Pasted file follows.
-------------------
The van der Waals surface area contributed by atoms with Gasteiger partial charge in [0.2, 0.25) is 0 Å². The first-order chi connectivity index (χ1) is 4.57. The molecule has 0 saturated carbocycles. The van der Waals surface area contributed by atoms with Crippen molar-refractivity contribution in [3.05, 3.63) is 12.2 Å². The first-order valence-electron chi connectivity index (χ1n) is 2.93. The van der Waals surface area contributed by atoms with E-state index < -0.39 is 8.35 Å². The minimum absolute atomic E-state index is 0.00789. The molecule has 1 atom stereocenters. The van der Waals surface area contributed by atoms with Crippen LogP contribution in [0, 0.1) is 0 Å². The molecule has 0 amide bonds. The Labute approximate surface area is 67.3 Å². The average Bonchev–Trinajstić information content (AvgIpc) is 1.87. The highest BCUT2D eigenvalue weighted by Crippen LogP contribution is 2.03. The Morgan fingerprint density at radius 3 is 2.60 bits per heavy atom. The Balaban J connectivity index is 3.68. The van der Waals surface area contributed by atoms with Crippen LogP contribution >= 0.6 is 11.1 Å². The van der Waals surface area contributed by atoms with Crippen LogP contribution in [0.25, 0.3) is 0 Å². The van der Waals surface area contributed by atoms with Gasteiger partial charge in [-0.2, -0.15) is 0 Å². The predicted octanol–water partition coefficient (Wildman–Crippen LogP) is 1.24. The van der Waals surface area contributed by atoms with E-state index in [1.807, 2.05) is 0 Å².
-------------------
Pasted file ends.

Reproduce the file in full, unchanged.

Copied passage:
The van der Waals surface area contributed by atoms with Gasteiger partial charge in [0.2, 0.25) is 0 Å². The first-order chi connectivity index (χ1) is 4.57. The molecule has 0 saturated carbocycles. The van der Waals surface area contributed by atoms with Crippen molar-refractivity contribution in [3.05, 3.63) is 12.2 Å². The first-order valence-electron chi connectivity index (χ1n) is 2.93. The van der Waals surface area contributed by atoms with E-state index < -0.39 is 8.35 Å². The minimum absolute atomic E-state index is 0.00789. The molecule has 1 atom stereocenters. The van der Waals surface area contributed by atoms with Crippen LogP contribution in [0, 0.1) is 0 Å². The molecule has 0 amide bonds. The Labute approximate surface area is 67.3 Å². The average Bonchev–Trinajstić information content (AvgIpc) is 1.87. The highest BCUT2D eigenvalue weighted by Crippen LogP contribution is 2.03. The Morgan fingerprint density at radius 3 is 2.60 bits per heavy atom. The Balaban J connectivity index is 3.68. The van der Waals surface area contributed by atoms with Crippen LogP contribution >= 0.6 is 11.1 Å². The van der Waals surface area contributed by atoms with Crippen LogP contribution in [0.25, 0.3) is 0 Å². The van der Waals surface area contributed by atoms with Gasteiger partial charge in [-0.2, -0.15) is 0 Å². The predicted octanol–water partition coefficient (Wildman–Crippen LogP) is 1.24. The van der Waals surface area contributed by atoms with E-state index in [1.807, 2.05) is 0 Å².